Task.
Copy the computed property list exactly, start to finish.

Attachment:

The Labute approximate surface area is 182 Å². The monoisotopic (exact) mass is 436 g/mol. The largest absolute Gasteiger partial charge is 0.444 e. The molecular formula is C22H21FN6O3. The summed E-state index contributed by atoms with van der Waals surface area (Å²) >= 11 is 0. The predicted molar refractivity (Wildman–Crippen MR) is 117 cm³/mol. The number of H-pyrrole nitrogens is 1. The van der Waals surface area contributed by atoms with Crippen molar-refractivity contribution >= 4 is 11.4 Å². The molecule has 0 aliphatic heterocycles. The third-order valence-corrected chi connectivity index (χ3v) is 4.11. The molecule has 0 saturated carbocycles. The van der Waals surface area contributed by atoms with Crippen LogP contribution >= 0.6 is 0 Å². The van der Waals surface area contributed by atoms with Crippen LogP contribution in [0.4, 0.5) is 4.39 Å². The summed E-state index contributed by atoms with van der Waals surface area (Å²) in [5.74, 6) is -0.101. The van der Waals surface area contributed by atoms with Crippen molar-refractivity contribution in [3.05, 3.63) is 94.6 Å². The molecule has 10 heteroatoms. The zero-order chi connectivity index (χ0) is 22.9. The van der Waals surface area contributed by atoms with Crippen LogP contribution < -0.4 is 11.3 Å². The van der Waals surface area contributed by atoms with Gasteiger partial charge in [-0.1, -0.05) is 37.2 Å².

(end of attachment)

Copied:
The Labute approximate surface area is 182 Å². The monoisotopic (exact) mass is 436 g/mol. The largest absolute Gasteiger partial charge is 0.444 e. The molecular formula is C22H21FN6O3. The summed E-state index contributed by atoms with van der Waals surface area (Å²) >= 11 is 0. The predicted molar refractivity (Wildman–Crippen MR) is 117 cm³/mol. The number of H-pyrrole nitrogens is 1. The van der Waals surface area contributed by atoms with Crippen molar-refractivity contribution >= 4 is 11.4 Å². The molecule has 0 aliphatic heterocycles. The third-order valence-corrected chi connectivity index (χ3v) is 4.11. The molecule has 0 saturated carbocycles. The van der Waals surface area contributed by atoms with Crippen LogP contribution >= 0.6 is 0 Å². The van der Waals surface area contributed by atoms with Crippen LogP contribution in [0.4, 0.5) is 4.39 Å². The summed E-state index contributed by atoms with van der Waals surface area (Å²) in [5.74, 6) is -0.101. The van der Waals surface area contributed by atoms with Crippen molar-refractivity contribution in [3.05, 3.63) is 94.6 Å². The molecule has 10 heteroatoms. The zero-order chi connectivity index (χ0) is 22.9. The van der Waals surface area contributed by atoms with Crippen LogP contribution < -0.4 is 11.3 Å². The van der Waals surface area contributed by atoms with Gasteiger partial charge in [-0.1, -0.05) is 37.2 Å².